(This is not a good reason to not loose weight, by the way, just something to keep in mind when you get impatient with your rate of loss)

I would strongly, strongly encourage you to start lifting, though. Weight loss will also take away muscle mass, and leave you looking less tight and toned at the end than if you weight trained along with your program. You're also more at a risk for bone mass loss.
posted by Anonymous at 8:37 AM on October 10, 2010

Hello and congratulations on your progress - I've taken partial advantage of my unemployed status and go back to the gym myself (better to be 'the old guy' who doesn't get hired than the 'fat old guy').

Resistance training (doesn't have to be free weights) replaces fatty tissue with lean. Building lean body mass doesn't mean getting ripped and all that, it's changes to one's metabolism that pay off mostly. A lot of beer water weight had to be lost first, and still have a ways to go. FWIW, here's my routine, which was nearly daily a few months ago, and is now less than 2x/week (every other day is really best, note to self):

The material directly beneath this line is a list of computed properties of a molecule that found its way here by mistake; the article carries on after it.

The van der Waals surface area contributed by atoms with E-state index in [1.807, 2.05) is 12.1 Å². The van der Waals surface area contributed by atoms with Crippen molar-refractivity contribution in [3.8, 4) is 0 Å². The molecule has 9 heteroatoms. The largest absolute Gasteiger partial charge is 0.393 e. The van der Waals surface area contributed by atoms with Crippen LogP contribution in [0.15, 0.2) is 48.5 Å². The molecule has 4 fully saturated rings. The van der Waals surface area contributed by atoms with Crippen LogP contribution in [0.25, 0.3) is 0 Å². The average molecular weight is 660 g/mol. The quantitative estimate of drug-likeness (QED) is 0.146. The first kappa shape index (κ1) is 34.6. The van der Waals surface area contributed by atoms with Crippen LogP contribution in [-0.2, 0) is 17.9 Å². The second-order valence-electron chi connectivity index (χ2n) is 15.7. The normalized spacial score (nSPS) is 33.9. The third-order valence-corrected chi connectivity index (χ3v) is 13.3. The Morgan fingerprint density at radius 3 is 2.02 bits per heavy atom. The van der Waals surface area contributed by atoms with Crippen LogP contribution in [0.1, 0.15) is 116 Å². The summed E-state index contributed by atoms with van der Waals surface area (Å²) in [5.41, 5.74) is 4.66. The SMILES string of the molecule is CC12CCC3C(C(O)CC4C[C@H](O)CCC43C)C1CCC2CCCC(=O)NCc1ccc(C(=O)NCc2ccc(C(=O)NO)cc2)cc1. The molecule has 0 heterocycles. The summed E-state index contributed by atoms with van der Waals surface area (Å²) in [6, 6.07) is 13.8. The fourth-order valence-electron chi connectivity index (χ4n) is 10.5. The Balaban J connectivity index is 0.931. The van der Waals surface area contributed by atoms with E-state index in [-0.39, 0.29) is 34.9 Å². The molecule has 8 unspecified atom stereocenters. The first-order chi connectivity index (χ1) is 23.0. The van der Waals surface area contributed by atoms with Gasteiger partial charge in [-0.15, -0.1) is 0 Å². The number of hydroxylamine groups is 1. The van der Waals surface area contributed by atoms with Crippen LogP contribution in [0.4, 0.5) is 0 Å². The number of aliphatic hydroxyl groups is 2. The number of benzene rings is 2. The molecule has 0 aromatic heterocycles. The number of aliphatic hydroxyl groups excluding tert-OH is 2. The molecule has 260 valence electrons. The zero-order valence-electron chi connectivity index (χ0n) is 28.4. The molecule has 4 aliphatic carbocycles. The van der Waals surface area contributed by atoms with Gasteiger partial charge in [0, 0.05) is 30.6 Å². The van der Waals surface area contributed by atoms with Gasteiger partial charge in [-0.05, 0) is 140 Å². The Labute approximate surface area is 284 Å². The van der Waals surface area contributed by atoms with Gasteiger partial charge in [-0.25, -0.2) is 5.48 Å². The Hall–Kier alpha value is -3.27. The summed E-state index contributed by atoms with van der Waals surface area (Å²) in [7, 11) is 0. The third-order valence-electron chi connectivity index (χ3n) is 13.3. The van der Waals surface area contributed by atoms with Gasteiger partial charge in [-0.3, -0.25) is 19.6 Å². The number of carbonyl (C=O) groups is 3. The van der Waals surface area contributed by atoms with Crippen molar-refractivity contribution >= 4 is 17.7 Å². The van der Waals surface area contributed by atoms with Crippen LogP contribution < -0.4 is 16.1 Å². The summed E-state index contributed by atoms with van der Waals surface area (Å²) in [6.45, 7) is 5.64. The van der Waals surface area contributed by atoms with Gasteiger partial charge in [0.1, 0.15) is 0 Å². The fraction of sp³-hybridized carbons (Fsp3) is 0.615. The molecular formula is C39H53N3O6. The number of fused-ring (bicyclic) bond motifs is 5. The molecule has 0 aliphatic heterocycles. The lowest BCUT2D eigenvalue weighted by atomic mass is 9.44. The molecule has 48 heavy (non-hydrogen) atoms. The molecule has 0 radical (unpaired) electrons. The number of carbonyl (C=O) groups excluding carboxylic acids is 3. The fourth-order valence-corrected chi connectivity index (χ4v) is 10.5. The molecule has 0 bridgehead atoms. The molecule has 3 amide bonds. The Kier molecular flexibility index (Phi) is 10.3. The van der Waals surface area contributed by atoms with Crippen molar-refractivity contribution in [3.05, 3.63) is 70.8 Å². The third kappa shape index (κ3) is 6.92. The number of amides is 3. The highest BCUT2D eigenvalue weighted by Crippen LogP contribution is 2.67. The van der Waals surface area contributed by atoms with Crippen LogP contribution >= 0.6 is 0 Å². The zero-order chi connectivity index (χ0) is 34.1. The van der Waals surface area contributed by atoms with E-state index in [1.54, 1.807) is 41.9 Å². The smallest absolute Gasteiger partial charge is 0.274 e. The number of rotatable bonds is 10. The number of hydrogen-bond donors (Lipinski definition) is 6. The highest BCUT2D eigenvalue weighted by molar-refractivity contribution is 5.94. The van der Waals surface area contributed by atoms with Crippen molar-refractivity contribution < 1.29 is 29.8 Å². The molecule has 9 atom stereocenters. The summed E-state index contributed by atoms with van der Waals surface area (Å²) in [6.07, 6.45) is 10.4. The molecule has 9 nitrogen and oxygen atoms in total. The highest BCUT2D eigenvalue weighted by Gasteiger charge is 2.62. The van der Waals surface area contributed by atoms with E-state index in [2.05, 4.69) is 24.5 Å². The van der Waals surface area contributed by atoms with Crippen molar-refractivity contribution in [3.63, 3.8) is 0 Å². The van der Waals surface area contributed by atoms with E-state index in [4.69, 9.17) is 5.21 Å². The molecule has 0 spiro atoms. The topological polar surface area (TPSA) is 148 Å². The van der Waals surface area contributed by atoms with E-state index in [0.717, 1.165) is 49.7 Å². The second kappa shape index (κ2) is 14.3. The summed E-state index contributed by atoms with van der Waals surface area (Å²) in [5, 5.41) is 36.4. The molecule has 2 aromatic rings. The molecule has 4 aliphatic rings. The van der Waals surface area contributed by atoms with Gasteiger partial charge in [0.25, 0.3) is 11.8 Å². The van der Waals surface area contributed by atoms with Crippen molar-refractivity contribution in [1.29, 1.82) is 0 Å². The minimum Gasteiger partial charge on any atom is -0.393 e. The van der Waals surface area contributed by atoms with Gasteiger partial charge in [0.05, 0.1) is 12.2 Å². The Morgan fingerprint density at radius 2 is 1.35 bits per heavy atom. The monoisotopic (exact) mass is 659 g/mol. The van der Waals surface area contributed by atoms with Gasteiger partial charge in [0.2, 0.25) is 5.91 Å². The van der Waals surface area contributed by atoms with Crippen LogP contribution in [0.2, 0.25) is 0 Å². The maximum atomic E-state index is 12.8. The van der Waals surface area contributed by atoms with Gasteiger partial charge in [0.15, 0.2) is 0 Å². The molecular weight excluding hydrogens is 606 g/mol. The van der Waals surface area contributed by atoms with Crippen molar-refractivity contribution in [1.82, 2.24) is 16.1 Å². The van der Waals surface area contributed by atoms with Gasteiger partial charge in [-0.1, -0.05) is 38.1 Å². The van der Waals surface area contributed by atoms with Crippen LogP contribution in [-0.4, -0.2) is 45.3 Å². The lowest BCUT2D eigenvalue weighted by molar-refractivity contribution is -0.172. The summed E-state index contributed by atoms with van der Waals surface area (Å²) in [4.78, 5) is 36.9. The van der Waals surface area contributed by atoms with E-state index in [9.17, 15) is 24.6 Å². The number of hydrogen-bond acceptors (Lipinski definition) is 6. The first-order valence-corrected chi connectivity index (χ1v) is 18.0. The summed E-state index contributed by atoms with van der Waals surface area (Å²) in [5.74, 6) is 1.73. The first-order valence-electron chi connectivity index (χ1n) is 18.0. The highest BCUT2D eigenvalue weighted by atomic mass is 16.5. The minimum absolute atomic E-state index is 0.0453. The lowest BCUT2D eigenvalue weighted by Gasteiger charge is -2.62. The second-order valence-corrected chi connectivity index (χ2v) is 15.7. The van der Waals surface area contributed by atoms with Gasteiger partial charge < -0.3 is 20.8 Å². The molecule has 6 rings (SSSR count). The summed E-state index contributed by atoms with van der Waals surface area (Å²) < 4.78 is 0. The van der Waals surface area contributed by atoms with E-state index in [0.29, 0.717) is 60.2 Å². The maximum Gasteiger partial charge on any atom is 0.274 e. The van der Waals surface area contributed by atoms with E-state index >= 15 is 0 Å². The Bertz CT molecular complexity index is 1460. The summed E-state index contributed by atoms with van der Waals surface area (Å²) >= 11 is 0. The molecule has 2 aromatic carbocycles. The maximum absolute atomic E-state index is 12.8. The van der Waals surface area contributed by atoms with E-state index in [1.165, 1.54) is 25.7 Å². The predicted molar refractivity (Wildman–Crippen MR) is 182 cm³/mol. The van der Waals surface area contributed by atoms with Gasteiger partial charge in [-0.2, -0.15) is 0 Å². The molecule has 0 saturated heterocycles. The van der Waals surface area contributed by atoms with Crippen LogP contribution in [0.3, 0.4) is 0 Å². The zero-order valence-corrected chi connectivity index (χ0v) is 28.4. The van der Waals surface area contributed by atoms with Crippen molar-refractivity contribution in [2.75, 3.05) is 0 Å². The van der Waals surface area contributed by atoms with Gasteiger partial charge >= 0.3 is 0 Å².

1. 30 mins elliptical using random or cardio programs at an 85% capacity target rate and a five minute cool-down. You'll know you're in really good shape when it takes a lot longer than five munites to raise your heart rate, and when your heart rate slows back down more quickly during the cool-down. Changing up with a recumbent bike or whatnot is just fine, but hitting and maintaining a cardio target rate is key.

2. A full circuit, going as many as four sets of 12 reps and then incrementing up once I reach that goal. Everything - arms, upper body, lower body, back, abdominals (maybe it's me but hip abduction/adduction machines look like a huge waste of time IMO)

That takes ninety minutes to two hours. No straining everything to the failure point. Steady, measurable progress, emphasis on progress, not power or the speed of progress. Sometimes I'll push to hit a goal (e.g., getting past 215 lbs on back extension, or past 70 lbs on my girly man biceps)
I'm lucky to have a Planet Fitness which is super cheap and actively discourages the atmosphere that sounds like it turns you off weight training.
Keep it up Neonshock, and you *will*, sooner than you believe, shock yourself with the nicest WTF moment in front of a mirror you've ever experienced.
Good luck and nthing Quisp Lover's advice for patience.
posted by nj_subgenius at 9:06 AM on October 10, 2010

Response by poster: Thanks for everyones thoughts.